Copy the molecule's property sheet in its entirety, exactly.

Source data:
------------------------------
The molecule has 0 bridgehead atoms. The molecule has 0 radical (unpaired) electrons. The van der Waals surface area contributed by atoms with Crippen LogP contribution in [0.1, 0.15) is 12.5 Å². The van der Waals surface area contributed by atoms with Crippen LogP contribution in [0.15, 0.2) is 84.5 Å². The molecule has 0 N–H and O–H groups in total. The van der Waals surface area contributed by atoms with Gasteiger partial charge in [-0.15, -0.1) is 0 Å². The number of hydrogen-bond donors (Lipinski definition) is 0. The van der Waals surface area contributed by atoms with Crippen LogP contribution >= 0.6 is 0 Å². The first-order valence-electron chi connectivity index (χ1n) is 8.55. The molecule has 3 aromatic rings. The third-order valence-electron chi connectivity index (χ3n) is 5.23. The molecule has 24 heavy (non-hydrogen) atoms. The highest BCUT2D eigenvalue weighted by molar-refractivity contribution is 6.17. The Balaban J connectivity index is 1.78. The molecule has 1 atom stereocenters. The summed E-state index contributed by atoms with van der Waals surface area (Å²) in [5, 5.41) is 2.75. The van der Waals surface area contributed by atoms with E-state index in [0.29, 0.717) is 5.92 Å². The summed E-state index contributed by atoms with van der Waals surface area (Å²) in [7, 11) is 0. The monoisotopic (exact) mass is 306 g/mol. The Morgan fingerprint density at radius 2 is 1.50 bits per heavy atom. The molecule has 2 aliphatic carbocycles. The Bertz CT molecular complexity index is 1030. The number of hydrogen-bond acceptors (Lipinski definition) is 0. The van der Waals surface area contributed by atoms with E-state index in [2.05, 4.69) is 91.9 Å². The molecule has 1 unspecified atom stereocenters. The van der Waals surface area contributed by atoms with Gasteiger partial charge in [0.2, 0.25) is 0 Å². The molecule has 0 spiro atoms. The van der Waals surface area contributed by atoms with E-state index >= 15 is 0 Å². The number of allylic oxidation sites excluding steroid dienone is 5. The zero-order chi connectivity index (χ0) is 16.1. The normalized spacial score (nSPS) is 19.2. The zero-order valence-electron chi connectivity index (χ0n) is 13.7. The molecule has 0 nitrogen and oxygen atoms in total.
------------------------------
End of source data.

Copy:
The molecule has 0 bridgehead atoms. The molecule has 0 radical (unpaired) electrons. The van der Waals surface area contributed by atoms with Crippen LogP contribution in [0.1, 0.15) is 12.5 Å². The van der Waals surface area contributed by atoms with Crippen LogP contribution in [0.15, 0.2) is 84.5 Å². The molecule has 0 N–H and O–H groups in total. The van der Waals surface area contributed by atoms with Gasteiger partial charge in [-0.15, -0.1) is 0 Å². The number of hydrogen-bond donors (Lipinski definition) is 0. The van der Waals surface area contributed by atoms with Crippen LogP contribution >= 0.6 is 0 Å². The first-order valence-electron chi connectivity index (χ1n) is 8.55. The molecule has 3 aromatic rings. The third-order valence-electron chi connectivity index (χ3n) is 5.23. The molecule has 24 heavy (non-hydrogen) atoms. The highest BCUT2D eigenvalue weighted by molar-refractivity contribution is 6.17. The Balaban J connectivity index is 1.78. The molecule has 1 atom stereocenters. The summed E-state index contributed by atoms with van der Waals surface area (Å²) in [5, 5.41) is 2.75. The van der Waals surface area contributed by atoms with E-state index in [0.29, 0.717) is 5.92 Å². The summed E-state index contributed by atoms with van der Waals surface area (Å²) in [7, 11) is 0. The monoisotopic (exact) mass is 306 g/mol. The Morgan fingerprint density at radius 2 is 1.50 bits per heavy atom. The molecule has 2 aliphatic carbocycles. The Bertz CT molecular complexity index is 1030. The number of hydrogen-bond acceptors (Lipinski definition) is 0. The van der Waals surface area contributed by atoms with E-state index in [2.05, 4.69) is 91.9 Å². The molecule has 1 unspecified atom stereocenters. The van der Waals surface area contributed by atoms with Gasteiger partial charge in [0.2, 0.25) is 0 Å². The molecule has 0 spiro atoms. The van der Waals surface area contributed by atoms with E-state index >= 15 is 0 Å². The number of allylic oxidation sites excluding steroid dienone is 5. The zero-order chi connectivity index (χ0) is 16.1. The normalized spacial score (nSPS) is 19.2. The zero-order valence-electron chi connectivity index (χ0n) is 13.7. The molecule has 0 nitrogen and oxygen atoms in total.